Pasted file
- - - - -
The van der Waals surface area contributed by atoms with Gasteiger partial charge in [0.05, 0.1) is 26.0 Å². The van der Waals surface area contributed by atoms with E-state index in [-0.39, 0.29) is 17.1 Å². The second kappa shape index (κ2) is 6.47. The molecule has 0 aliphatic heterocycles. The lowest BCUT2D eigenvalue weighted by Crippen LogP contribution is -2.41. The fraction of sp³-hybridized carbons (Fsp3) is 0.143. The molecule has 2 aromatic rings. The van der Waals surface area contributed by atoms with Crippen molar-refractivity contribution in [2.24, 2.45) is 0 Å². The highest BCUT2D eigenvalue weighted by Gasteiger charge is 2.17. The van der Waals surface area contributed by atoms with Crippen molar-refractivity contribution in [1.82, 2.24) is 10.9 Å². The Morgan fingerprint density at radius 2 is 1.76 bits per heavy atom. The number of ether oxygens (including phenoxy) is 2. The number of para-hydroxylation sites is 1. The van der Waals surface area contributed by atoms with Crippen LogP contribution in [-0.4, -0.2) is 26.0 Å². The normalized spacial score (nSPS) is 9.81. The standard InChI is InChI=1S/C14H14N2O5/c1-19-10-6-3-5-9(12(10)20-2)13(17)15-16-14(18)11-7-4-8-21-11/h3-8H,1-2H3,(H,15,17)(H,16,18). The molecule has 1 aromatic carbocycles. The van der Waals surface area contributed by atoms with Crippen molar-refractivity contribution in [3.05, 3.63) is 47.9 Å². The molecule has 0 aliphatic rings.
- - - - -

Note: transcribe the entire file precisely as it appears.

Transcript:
The van der Waals surface area contributed by atoms with Gasteiger partial charge in [0.05, 0.1) is 26.0 Å². The van der Waals surface area contributed by atoms with E-state index in [-0.39, 0.29) is 17.1 Å². The second kappa shape index (κ2) is 6.47. The molecule has 0 aliphatic heterocycles. The lowest BCUT2D eigenvalue weighted by Crippen LogP contribution is -2.41. The fraction of sp³-hybridized carbons (Fsp3) is 0.143. The molecule has 2 aromatic rings. The van der Waals surface area contributed by atoms with Crippen molar-refractivity contribution in [2.24, 2.45) is 0 Å². The highest BCUT2D eigenvalue weighted by Gasteiger charge is 2.17. The van der Waals surface area contributed by atoms with Crippen molar-refractivity contribution in [1.82, 2.24) is 10.9 Å². The Morgan fingerprint density at radius 2 is 1.76 bits per heavy atom. The number of ether oxygens (including phenoxy) is 2. The number of para-hydroxylation sites is 1. The van der Waals surface area contributed by atoms with Crippen LogP contribution in [-0.4, -0.2) is 26.0 Å². The normalized spacial score (nSPS) is 9.81. The standard InChI is InChI=1S/C14H14N2O5/c1-19-10-6-3-5-9(12(10)20-2)13(17)15-16-14(18)11-7-4-8-21-11/h3-8H,1-2H3,(H,15,17)(H,16,18). The molecule has 1 aromatic carbocycles. The van der Waals surface area contributed by atoms with Crippen molar-refractivity contribution in [3.05, 3.63) is 47.9 Å². The molecule has 0 aliphatic rings.